Kids Follow Parents in Using Alternative Therapies
Boys less likely to use these treatments than girls, study finds
TUESDAY, April 5, 2005 (HealthDay News) -- Children and teens are more likely to use complementary and alternative medicine if their parents also use the therapies, according to new research.
A 1997 study found that 42 percent of American adults reported the use of these types of therapies -- and the rates were increasing. But, up till now, there's been little information on the popularity of these treatments among children and teens.
Researchers at Metropolitan State University in Minneapolis analyzed 2002 claims data from two large private health insurers in Washington state.
Of more than 187,000 insured children, nearly 157,000 were listed on insurance claims. According to the researchers, just over 6 percent had visited a complementary or alternative medicine professional during that year.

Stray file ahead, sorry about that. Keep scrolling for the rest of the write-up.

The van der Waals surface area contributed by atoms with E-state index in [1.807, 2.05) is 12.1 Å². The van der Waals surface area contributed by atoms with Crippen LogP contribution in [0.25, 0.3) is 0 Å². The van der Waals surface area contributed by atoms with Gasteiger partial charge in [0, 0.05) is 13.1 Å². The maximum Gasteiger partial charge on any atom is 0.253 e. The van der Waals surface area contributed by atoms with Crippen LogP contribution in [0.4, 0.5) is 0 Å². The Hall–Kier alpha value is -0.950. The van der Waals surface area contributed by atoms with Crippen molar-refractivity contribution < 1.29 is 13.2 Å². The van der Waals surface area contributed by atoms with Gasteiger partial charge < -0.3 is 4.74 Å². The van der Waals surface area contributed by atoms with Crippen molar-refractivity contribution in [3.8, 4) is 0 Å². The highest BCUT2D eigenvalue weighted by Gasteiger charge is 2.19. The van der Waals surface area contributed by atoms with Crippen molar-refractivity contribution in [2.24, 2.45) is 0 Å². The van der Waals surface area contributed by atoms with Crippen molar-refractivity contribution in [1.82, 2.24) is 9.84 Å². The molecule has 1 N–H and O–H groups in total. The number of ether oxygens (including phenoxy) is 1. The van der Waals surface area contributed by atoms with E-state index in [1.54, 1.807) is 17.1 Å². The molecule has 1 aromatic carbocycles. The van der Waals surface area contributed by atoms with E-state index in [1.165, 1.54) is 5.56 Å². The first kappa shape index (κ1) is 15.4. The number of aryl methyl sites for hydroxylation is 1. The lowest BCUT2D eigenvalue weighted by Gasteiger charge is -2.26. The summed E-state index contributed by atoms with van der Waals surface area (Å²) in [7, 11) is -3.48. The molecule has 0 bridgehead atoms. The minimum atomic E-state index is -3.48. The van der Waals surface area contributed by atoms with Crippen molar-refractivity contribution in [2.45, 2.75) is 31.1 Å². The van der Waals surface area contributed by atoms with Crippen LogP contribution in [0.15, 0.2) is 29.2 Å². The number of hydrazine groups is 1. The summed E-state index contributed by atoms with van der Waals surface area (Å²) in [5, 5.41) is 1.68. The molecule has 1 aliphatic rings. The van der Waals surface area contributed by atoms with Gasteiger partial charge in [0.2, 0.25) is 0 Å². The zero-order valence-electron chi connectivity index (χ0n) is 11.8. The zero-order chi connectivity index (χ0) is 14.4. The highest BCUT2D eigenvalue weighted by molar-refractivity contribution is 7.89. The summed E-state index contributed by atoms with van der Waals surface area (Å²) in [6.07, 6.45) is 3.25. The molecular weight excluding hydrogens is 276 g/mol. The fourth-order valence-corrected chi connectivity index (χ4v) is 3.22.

"Not surprisingly, the most significant factor that determined whether a pediatric patient would use complementary or alternative medicine is whether an adult in the family used [it]," the investigators noted. In fact, parental use was by far the leading factor associated with children's use, they said.
Boys were less likely than girls to use these therapies, they added, while children with cancer and low back pain were especially likely to try out alternative/complementary treatments.
"Although use of chiropractic and massage was almost always for musculoskeletal complaints, acupuncture and naturopathic medicine filled a broader role," the study authors wrote.
The findings appear in the April issue of the journal Archives of Pediatrics & Adolescent Medicine.
For more on alternative therapies, go to the National Center for Complementary and Alternative Medicine.